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Defying the Erasure and Misrepresentation of Black Womanhood

For almost two years I’ve traveled around Pittsburgh taking candid photographs, street portraits, and conducting video interviews with black women and girls about who they are, and about their individual experiences. The idea first formed in January 2015 as the subject of a residency with Most Wanted Fine Art. Since then it’s evolved into a documentary photo and video series titled Power(ed) by Grace, which chronicles black womanhood and girlhood in the city.

The project was born out of a desire to see a broad scope of black womanhood represented visually. As black women in America our physical, emotional, and intellectual labor has too often been commodified. The payment for our exploitation has come in the form of erasure and misrepresentation in media and in popular culture. Given Pittsburgh’s struggle with diversity, I felt doubly compelled to create a platform for black women to speak on their own experiences, and to lift up the everyday nuances of their lives as beautiful and important.

Growing up in Pittsburgh, black women anchored my world. My mom, sister, aunts, coaches, teachers, and a number of community members made up a rich network of individuals who made me feel like being black and being female was a real gift. This message never came as a result of any sit-down talks, but instead through just observing these strong women living their lives: experiencing joy, working hard, navigating challenges, raising families, and striving to be good people. The examples they set made me associate black womanhood with the highest of virtues, and it’s something that I looked forward to growing into.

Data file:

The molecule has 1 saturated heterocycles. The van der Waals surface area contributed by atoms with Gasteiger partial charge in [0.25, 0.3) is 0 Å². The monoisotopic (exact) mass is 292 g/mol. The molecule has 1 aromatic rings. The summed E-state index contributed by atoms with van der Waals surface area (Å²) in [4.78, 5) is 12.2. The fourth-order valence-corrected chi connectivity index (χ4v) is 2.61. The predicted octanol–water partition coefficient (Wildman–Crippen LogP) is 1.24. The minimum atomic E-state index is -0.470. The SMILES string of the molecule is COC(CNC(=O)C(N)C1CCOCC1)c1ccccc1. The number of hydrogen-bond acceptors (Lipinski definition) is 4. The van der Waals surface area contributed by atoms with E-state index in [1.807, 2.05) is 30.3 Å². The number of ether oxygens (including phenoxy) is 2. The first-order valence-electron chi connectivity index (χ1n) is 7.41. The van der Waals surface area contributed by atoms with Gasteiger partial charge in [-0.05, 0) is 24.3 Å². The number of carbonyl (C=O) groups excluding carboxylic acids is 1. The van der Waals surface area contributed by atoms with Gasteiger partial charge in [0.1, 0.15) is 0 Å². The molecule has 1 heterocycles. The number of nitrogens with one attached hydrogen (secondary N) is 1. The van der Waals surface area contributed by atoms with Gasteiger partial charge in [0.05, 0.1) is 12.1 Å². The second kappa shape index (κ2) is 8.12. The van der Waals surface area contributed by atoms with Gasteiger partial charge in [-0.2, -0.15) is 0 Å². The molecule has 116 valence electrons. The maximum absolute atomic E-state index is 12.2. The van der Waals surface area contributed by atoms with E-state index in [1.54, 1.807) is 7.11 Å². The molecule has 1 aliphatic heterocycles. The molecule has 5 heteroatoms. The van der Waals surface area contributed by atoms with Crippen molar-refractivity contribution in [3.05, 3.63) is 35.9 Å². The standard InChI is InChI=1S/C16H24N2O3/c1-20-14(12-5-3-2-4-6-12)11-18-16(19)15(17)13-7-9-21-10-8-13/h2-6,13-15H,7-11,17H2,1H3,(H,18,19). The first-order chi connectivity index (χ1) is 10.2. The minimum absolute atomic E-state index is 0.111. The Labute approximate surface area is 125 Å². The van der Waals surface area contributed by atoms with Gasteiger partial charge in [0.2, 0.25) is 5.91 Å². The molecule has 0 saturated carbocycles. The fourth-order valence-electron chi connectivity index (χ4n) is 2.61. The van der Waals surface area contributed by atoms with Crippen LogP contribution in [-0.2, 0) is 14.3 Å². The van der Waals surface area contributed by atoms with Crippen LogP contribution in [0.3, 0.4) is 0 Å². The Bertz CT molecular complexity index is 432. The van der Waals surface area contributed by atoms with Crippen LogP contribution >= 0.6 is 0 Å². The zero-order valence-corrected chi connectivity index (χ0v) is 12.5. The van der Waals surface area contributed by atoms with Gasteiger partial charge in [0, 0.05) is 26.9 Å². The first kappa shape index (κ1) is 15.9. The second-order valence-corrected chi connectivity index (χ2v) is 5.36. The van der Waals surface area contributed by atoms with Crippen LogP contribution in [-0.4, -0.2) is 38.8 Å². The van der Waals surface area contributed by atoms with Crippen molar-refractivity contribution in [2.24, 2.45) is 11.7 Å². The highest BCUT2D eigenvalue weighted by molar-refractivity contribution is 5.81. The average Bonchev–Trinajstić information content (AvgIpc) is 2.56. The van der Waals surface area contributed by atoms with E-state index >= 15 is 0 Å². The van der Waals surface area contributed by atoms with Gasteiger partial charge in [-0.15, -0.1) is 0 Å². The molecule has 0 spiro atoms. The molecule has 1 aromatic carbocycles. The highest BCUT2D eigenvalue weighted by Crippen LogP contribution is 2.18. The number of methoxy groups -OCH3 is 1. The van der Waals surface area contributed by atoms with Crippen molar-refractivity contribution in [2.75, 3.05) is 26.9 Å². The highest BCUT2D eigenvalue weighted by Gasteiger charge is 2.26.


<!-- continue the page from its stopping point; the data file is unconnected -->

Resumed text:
As I got older it sank in more and more that the world was not, and had never been, an easy place for these women that I’d always admired. There was unequal pay, healthcare burdens, family and relationship ups and downs, self-esteem struggles, and financial stresses; not to mention the rampant racism and sexism that both underlie and exacerbate these issues. I learned that battling stereotypes and discrimination can feel like a full time job in and of itself, with no mention of trying to do the everyday things that constitute building a life.

In that light, when presented the opportunity, I decided I wanted to use my camera to make a statement about the layered nature of black womanhood. From young children to elders I wanted to highlight the diversity among us, but also this intangible sense of community—of shared experience—that unites us. These images are not all triumphant, nor are they all doom and gloom. They mostly occupy the middle ground that the majority of people know so well; where you try to enjoy the highs, you take the lows, and you do your best to make it work in between.

A young girl at a protest in Downtown Pittsburgh holds a sign that reads